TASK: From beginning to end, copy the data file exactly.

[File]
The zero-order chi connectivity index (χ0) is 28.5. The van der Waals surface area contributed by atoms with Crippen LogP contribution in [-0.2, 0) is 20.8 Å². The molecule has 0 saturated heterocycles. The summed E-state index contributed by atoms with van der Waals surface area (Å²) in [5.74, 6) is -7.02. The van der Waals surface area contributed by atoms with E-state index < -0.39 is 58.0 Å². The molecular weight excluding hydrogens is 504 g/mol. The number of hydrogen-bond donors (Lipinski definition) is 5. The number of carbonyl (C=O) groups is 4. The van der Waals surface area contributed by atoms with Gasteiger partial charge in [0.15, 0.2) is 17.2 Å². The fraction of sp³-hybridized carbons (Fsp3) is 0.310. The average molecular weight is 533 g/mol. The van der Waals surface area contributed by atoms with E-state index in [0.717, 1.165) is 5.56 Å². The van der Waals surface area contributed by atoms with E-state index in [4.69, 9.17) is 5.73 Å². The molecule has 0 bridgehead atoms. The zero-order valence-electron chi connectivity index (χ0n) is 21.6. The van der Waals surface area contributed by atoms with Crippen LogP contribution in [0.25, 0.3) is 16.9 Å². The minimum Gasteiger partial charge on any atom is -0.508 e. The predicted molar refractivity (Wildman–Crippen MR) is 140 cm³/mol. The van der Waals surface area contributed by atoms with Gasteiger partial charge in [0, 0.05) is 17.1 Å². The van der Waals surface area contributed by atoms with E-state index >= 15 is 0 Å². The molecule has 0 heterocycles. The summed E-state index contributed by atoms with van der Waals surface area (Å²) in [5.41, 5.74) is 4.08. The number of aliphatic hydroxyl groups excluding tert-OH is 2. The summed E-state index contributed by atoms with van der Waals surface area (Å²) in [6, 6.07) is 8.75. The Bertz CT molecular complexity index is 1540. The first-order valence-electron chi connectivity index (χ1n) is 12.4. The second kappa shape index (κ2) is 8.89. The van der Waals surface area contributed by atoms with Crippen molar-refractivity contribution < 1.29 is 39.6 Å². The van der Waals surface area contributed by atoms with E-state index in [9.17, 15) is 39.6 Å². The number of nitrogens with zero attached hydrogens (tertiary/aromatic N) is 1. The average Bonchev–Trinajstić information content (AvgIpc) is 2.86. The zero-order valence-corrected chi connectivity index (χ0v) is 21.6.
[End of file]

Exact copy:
The zero-order chi connectivity index (χ0) is 28.5. The van der Waals surface area contributed by atoms with Crippen LogP contribution in [-0.2, 0) is 20.8 Å². The molecule has 0 saturated heterocycles. The summed E-state index contributed by atoms with van der Waals surface area (Å²) in [5.74, 6) is -7.02. The van der Waals surface area contributed by atoms with E-state index < -0.39 is 58.0 Å². The molecular weight excluding hydrogens is 504 g/mol. The number of hydrogen-bond donors (Lipinski definition) is 5. The number of carbonyl (C=O) groups is 4. The van der Waals surface area contributed by atoms with Gasteiger partial charge in [0.15, 0.2) is 17.2 Å². The fraction of sp³-hybridized carbons (Fsp3) is 0.310. The average molecular weight is 533 g/mol. The van der Waals surface area contributed by atoms with E-state index in [0.717, 1.165) is 5.56 Å². The van der Waals surface area contributed by atoms with E-state index in [4.69, 9.17) is 5.73 Å². The molecule has 0 bridgehead atoms. The zero-order valence-electron chi connectivity index (χ0n) is 21.6. The van der Waals surface area contributed by atoms with Crippen LogP contribution in [0.25, 0.3) is 16.9 Å². The minimum Gasteiger partial charge on any atom is -0.508 e. The predicted molar refractivity (Wildman–Crippen MR) is 140 cm³/mol. The van der Waals surface area contributed by atoms with Gasteiger partial charge in [0, 0.05) is 17.1 Å². The van der Waals surface area contributed by atoms with E-state index >= 15 is 0 Å². The molecule has 0 heterocycles. The summed E-state index contributed by atoms with van der Waals surface area (Å²) in [5.41, 5.74) is 4.08. The number of aliphatic hydroxyl groups excluding tert-OH is 2. The summed E-state index contributed by atoms with van der Waals surface area (Å²) in [6, 6.07) is 8.75. The Bertz CT molecular complexity index is 1540. The first-order valence-electron chi connectivity index (χ1n) is 12.4. The second kappa shape index (κ2) is 8.89. The van der Waals surface area contributed by atoms with Crippen molar-refractivity contribution < 1.29 is 39.6 Å². The van der Waals surface area contributed by atoms with E-state index in [9.17, 15) is 39.6 Å². The number of nitrogens with zero attached hydrogens (tertiary/aromatic N) is 1. The average Bonchev–Trinajstić information content (AvgIpc) is 2.86. The zero-order valence-corrected chi connectivity index (χ0v) is 21.6.